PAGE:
The US Postal Service announced new stamps for 2021. One title especially caught my eye: "Mystery Message." Wow, a stamp with a hidden message. Sounds like something right up my alley.
According to the USPS explainer page, this stamp's hidden message is MORE THAN MEETS THE EYE!, as spelled out in a designer-ish semi-readable font. But as any serious puzzler will tell you, that's kind of a shallow mystery. Surely there must be another puzzle in there, an extra-mysterious message, as it were. Some doubters might claim that the USPS wouldn't put a multi-layered hidden message on a stamp. Hmph, those doubters probably still think The Crying of Lot 49 was a work of fiction. Thus, we should examine this design more closely.
First, consider possible Morse code. (No great reason to consider Morse code first. But as my puzzlehunt teammates will tell you, I am quite fond of Morse.) The letters in this stamp's "typeface" are decorated with extra dots and lines. E.g., the M has an extra – on top; that's a Morse T. The O is surrounded by ⸬, four dots; four dots is Morse H. TH sure could be the start of a message. Continuing in this manner yields THERM IETRRMIMMRRNRM which looked kind of promising at first before it devolved into a sort of sleepy mumble.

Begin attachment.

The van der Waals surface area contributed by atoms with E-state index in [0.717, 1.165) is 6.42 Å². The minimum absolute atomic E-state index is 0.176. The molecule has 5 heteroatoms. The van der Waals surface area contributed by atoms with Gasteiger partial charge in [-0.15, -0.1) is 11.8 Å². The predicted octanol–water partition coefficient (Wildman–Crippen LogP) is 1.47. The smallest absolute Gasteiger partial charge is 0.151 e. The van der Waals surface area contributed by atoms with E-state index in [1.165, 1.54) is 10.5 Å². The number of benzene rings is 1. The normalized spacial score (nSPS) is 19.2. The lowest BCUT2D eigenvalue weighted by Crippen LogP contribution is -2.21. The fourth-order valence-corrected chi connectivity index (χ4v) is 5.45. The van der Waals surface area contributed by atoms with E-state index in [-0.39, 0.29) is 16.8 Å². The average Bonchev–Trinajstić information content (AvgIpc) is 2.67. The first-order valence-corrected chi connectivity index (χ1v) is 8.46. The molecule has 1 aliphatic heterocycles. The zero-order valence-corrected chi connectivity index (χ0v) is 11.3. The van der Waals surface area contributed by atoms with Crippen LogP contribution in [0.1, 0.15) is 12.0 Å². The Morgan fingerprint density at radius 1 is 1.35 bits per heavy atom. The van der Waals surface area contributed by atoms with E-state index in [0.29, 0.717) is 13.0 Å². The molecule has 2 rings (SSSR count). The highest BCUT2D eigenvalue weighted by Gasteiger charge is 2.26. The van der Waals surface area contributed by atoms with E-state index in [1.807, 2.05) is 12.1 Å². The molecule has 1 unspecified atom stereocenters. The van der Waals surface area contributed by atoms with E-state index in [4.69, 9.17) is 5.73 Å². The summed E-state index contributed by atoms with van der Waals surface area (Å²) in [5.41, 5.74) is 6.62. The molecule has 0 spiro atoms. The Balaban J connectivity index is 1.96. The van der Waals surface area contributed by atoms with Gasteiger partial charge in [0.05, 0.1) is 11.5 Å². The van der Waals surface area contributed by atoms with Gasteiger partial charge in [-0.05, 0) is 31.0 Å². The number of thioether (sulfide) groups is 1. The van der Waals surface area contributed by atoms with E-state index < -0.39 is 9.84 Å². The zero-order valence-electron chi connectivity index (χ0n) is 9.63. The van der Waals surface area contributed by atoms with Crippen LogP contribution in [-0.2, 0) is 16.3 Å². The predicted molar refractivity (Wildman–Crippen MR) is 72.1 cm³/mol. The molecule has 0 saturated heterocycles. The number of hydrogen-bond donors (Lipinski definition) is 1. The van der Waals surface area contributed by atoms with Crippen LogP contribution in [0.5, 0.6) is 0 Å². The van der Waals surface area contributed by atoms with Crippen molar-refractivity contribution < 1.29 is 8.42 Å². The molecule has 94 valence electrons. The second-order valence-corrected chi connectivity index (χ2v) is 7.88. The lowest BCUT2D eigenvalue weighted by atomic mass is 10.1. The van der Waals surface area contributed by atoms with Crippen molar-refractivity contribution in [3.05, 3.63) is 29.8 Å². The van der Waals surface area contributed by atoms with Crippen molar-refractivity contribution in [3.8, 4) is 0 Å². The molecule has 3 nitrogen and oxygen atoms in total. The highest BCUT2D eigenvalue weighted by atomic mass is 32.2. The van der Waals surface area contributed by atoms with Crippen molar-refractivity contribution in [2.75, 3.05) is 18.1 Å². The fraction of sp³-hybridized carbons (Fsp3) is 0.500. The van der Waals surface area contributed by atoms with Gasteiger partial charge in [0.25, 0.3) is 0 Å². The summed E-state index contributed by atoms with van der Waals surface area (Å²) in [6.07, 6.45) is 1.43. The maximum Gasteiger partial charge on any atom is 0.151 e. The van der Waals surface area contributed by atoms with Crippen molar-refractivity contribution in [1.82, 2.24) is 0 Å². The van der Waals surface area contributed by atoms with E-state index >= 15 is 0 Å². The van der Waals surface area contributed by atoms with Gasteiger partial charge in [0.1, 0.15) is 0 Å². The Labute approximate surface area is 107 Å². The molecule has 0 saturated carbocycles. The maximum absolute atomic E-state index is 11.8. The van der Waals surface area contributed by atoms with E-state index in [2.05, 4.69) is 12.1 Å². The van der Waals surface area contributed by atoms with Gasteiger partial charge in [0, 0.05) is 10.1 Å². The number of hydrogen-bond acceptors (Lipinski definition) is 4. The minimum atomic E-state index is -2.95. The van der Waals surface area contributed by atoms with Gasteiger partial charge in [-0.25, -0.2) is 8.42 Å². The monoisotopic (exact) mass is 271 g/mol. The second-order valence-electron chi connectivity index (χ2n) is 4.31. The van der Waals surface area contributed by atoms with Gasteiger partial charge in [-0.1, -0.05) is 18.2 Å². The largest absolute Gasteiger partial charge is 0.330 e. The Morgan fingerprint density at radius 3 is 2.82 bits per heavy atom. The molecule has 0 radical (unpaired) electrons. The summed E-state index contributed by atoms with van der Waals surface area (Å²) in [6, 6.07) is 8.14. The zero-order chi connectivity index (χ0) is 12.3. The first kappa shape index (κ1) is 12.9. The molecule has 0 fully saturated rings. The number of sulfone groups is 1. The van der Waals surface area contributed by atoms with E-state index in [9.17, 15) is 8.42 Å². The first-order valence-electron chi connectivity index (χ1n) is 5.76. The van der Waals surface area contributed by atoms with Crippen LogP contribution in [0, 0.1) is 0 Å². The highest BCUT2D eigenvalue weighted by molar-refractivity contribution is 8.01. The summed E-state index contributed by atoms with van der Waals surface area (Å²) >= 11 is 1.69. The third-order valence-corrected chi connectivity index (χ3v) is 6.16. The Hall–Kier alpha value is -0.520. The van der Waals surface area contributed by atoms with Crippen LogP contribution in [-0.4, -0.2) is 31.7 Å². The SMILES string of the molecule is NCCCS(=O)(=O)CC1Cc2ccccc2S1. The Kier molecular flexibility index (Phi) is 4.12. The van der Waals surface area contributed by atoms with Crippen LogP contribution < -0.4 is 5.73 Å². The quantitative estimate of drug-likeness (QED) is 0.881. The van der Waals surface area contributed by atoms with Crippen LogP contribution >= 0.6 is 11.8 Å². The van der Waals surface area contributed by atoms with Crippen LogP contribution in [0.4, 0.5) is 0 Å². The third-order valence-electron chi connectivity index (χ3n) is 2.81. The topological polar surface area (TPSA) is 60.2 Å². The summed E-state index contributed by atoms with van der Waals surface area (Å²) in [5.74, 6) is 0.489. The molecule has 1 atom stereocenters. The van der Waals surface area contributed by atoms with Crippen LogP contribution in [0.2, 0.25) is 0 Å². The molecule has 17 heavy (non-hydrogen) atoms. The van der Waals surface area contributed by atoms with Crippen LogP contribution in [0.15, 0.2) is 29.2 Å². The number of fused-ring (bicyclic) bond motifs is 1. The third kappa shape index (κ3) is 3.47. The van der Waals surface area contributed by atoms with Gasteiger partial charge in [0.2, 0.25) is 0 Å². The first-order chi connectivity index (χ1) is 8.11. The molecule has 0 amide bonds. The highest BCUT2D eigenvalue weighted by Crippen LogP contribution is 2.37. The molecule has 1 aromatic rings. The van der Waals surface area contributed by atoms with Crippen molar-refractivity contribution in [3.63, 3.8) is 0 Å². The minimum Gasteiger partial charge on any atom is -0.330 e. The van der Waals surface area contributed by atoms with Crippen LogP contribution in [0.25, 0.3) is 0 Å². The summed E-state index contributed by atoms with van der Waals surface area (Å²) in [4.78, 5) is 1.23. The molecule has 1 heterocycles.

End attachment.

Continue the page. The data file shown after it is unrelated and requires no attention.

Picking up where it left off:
Next, consider the use of color. The letterforms use nine colors for the message. Any topologist could tell you that four colors would have sufficed. Consider the most obvious indexing scheme: There are 2 indigo letters (M on the first row, second T on the third row). This suggests that our extra-mysterious message has an N (The №2 letter in iNdigo). Continuing in this manner with the nine colors yields nine letters:
N 2 iNdigo O 2 fOrest green (or mOss?) I 2 pInk U 3 blUe I 2 vIolet R 2 oRange Y 2 cYan D 3 reD R 2 gReen
NOIUIRYDR. How to order these letters? If this stamp used just ROYGBIV colors, we'd use ROYGBIV order; but the presence of forest green and pink colors suggest we should try something else. But I'm not sure what else, so we can try swizzling the letters around and see what we get. A pessimist might not think much of this idea: Surely that's too many vowels to yield a sensical phrase. But but soon an anagram leaps out:
To some, that might sound like nonsense. But San Francisco-area puzzle nerds (and Cambridge-area puzzle nerds, one supposes) will of course recognize the last name of Ryan and Christopher IDRYO, designers of the The Hunt for Black Bart’s Hidden Hoard puzzle hunt (in which I played with team Dern Tootin').
I think that's the best solution I'll be able to come up with; but if you find another message, don't be shy about it.